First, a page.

Revolution on the rocks?
Figures showing reoffending at record levels and the patterns of drug use in prisons are causing concerns that rehabilitation initiatives are not having a positive effect.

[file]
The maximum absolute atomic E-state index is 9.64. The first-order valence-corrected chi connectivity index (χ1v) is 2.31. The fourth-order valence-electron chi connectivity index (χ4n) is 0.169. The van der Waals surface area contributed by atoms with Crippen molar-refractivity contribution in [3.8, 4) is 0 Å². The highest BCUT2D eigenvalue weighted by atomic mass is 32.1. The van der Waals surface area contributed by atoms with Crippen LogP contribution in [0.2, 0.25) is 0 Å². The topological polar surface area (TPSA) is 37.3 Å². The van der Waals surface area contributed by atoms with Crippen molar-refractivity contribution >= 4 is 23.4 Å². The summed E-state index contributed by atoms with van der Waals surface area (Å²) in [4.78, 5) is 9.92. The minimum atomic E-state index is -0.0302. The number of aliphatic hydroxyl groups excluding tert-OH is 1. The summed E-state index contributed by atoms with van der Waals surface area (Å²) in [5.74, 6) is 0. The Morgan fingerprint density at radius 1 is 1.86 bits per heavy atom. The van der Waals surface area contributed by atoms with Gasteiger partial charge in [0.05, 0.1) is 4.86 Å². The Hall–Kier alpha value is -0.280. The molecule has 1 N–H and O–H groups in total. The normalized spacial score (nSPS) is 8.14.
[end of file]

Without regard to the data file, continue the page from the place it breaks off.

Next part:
Figures showing reoffending at record levels and the patterns of drug use in prisons are causing concerns that rehabilitation initiatives are not having a positive effect. To the store detectives, Kevin Hancock looked like one of the worst shoplifters they had ever encountered. He appeared suspicious the moment he entered the Rotherham town centre branch of Tesco before calmly pocketing a bottle of whisky in full view of CCTV cameras. It took just moments for him to be apprehended and handed over to the police. There was, however, method in his apparent madness. Hancock had deliberately acted in a way that was guaranteed to lead to his arrest because he was desperate to be sent to prison. He had concealed a Kinder Egg containing a quantity of heroin and bags of the psychoactive cannabis substitute known as Spice. A gram of Spice is worth just £3 but changes hands inside prison for up to £100. For Hancock, getting himself arrested for a petty offence was simply a sound business decision. His actions are far from unusual. Last year a study published in the International Journal of Drug Policy found that former inmates were deliberately getting sent back to prison to cash in on the lucrative profits from selling drugs. The study uncovered strong evidence that the licence recall system under which offenders can be brought back to custody was routinely and systematically abused to bring drugs into prisons. Prisoners reported being able to make £3,000 in four weeks by smuggling in an ounce (28gms) of synthetic cannabinoids. Other criminals are reportedly taking steps to ensure they are adequately prepared in case they are arrested. One, recently released from Strangeways Prison, told researchers: You make sure you are plugged when you go and commit a crime, in case you go straight back in. So you go with Spice up your a**e for a burglary. As we speak, there are people in police cells around the country with drugs up their a**e, waiting to come back inside. At the recent Police Federation National Custody Seminar, Detective Constable Jamie Thompson, a Cheshire Constabulary drugs expert, warned delegates to: Be on the lookout for offenders who are out on licence and seemingly desperate to get locked up and commit minor crimes to take the drugs into prison. Criminals actively committing offences to get sent to prison, or preparing in advance to sell drugs there once they do, is a problem in itself, but the increasing size of the drugs market behind bars is also having a deeper impact on inmates. Dr George Ryan of Public Health England revealed that urine tests carried out in ten prisons in the North West showed around eight per cent of prisoners tested positive for Spice on arrival, but this jumped to 16 per cent on release. By contrast, levels of other drugs, such as cannabis, cocaine and heroin, dropped dramatically during prison sentences. Just one in 100 prisoners tested positive for cocaine on release compared to one in four on arrival. While a majority of prisoners have a history of substance abuse, on average eight per cent of men in prison in England and Wales now develop a drug problem inside, having not had one before being sentenced. This figure rises to 14 per cent in HMP Bedford, the scene of recent riots, and to 16 per cent in HMP Hindley in Manchester. At some institutions, the problem is even greater. A report by HM Inspectorate of Prisons found that one in five inmates at HMP/YOI (Young Offenders Institution) Portland leave with a drugs habit they did not have when they began their sentence. In some prisons, there are up to five hospitalisations a day resulting from Spice or Mamba use, with visits from the emergency services so regular that ambulances have become known as Mamba-lances. Arrests for staff smuggling drugs to inmates are also alarmingly common, and researchers suggest that the widespread availability of illegal substances inside prisons indicates that many more staff do so without being caught. Dr Ryan, a government adviser, warned that it